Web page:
Software Development Life Cycle

A software life cycle model is either a descriptive or a perspective characterization of how the software should be developed. Software development projects are very often very large projects. A number of people work on such a project for a very long time and therefore the entire process needs to be controlled and the process must be monitored. Hence some software process models are used for the development of quality software product.

The following are the typical phases of a Software Development Life Cycle:

  • Project initiation and planning
  • Feasibility study
  • System design
  • Coding
  • Testing
  • Implementation
  • Maintenance

Software development life cycle 

The following are some software development models.

1. Waterfall model: The waterfall model is also called a classic life model or linear sequential model.

  • Requirement analysis
  • Design
  • Coding
  • Testing
  • Maintenance

Waterfall model 

The main drawback of the waterfall model is the difficulty of accommodating change after the process is underway. One phase must be complete before moving onto the next phase.

When we use a waterfall model:
  • Requirements are very well known.
  • When it is possible to produce a stable design.

2. Prototype model: In the prototype model the initial requirements gathering is done. A quick design prototype is prepared. The customer evaluates the prototype to refine the requirements.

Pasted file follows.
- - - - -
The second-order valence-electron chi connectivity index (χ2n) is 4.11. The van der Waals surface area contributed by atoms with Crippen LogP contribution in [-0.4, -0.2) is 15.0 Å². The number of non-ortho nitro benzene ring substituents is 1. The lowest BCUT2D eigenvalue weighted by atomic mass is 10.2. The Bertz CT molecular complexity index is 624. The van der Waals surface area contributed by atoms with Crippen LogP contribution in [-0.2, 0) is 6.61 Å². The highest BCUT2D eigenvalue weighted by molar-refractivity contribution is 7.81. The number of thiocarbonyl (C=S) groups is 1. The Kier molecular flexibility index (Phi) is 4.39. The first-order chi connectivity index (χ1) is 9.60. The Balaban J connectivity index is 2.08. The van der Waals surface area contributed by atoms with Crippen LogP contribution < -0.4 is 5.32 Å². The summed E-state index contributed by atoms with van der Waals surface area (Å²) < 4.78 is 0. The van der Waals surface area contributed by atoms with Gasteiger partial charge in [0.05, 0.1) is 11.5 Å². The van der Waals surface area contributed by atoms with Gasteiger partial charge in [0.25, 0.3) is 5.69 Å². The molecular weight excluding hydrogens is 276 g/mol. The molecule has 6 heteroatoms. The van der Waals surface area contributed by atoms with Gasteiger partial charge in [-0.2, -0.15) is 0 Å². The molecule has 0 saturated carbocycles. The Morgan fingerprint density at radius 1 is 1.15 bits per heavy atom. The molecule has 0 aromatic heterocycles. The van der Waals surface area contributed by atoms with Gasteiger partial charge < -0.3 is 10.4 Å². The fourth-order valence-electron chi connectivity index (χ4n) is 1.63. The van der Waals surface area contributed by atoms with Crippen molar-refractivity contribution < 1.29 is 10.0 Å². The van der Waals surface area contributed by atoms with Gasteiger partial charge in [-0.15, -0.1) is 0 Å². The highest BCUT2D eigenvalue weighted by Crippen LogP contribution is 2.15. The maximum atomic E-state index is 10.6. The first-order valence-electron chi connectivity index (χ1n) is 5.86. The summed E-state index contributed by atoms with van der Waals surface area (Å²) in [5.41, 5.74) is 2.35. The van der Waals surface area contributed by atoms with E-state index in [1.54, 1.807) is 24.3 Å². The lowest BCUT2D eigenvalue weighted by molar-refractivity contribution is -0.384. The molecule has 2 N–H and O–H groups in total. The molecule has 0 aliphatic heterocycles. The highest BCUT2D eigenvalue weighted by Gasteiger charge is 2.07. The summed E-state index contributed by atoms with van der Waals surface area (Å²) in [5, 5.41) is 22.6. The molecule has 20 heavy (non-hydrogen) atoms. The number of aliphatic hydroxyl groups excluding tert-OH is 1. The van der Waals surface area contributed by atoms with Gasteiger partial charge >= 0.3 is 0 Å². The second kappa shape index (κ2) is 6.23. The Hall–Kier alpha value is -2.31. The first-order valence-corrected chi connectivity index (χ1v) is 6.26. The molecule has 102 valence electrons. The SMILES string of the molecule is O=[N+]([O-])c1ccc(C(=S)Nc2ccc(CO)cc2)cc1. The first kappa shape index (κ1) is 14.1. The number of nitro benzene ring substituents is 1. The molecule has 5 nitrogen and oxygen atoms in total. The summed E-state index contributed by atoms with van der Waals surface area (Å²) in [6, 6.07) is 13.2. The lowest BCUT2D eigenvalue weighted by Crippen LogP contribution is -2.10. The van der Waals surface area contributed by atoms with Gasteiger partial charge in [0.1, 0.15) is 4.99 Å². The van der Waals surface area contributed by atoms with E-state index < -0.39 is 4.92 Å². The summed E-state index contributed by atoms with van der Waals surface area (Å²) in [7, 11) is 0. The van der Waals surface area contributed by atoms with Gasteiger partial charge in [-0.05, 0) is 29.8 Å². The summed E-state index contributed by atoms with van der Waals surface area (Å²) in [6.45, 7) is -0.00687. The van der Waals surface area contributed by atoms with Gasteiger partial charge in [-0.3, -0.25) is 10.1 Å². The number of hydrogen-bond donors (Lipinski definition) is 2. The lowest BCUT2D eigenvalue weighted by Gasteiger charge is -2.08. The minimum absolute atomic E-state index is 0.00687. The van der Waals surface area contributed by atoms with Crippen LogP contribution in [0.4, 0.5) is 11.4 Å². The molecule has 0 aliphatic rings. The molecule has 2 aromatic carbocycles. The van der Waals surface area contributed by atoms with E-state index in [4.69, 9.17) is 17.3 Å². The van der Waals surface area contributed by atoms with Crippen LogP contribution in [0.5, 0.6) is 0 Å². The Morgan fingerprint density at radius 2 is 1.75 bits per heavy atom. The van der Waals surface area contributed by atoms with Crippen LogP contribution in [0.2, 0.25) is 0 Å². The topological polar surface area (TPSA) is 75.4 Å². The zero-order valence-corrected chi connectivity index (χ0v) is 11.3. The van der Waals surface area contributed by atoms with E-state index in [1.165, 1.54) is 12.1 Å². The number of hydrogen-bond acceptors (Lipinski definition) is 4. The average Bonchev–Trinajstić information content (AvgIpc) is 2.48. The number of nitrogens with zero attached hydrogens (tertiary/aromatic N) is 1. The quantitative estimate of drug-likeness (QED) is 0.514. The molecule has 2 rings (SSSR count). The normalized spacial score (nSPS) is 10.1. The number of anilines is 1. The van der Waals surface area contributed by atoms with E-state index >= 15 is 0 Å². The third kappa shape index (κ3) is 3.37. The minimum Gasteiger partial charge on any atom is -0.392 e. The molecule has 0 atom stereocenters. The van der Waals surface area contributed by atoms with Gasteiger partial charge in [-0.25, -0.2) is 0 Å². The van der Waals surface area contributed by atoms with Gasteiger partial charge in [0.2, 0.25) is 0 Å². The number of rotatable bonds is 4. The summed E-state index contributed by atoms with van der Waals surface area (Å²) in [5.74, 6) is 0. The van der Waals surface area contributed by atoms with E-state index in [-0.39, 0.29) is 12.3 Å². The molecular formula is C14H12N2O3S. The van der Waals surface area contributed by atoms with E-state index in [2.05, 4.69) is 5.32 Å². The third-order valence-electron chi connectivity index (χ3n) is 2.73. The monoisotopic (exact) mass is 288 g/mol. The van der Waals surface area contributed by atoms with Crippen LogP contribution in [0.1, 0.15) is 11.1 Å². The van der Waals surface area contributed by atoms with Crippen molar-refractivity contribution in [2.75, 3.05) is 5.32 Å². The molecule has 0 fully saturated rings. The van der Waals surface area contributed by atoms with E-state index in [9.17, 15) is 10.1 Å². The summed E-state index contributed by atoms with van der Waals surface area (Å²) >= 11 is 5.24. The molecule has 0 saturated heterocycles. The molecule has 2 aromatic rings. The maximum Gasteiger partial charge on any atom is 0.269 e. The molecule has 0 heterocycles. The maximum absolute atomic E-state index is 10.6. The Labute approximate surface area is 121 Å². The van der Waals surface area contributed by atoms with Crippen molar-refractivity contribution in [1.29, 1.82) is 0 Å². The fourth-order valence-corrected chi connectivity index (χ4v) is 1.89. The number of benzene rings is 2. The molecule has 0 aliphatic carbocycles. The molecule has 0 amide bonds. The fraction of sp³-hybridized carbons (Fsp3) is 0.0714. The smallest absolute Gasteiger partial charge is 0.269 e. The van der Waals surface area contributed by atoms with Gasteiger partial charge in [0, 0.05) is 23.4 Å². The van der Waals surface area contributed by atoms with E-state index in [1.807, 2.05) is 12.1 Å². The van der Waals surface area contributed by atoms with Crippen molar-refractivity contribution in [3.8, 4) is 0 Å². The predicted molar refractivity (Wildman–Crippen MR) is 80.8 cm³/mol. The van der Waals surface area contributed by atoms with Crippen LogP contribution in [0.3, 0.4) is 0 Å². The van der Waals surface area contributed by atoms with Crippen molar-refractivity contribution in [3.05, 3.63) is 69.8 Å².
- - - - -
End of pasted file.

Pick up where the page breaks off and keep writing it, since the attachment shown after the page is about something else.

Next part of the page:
prototype model

In the prototype model the requirements can be set earlier and the more reliable customer sees the results very quickly. The requirements can be communicated more clearly and completely.

3. Spiral model: The spiral model was originally proposed by "Boehm". It is an evolutionary software process model combining the iterative nature of prototyping with the controlled and systematic aspects of a linear sequential model. It provides the potential for rapid development of incremental versions of the software.

The spiral model is intended for large, expensive and complicated projects.

The spiral model focuses on identifying and eliminating high-risk problems by careful process design.

Spiral model

4. Iterative enhancement model: This model has the same phases as the waterfall model, but with some restrictions. Generally the phases occur in the same order as in the waterfall model, but they may be conducted in several cycles. In the Evolutionary Model, the development engineering effort is made first to establish correct and precise requirement definitions and system scope, as agreed by all the users across the organization.

This is done through application of iterative processes to evolve a system most suited to the given circumstances.

Iterative enhancement model

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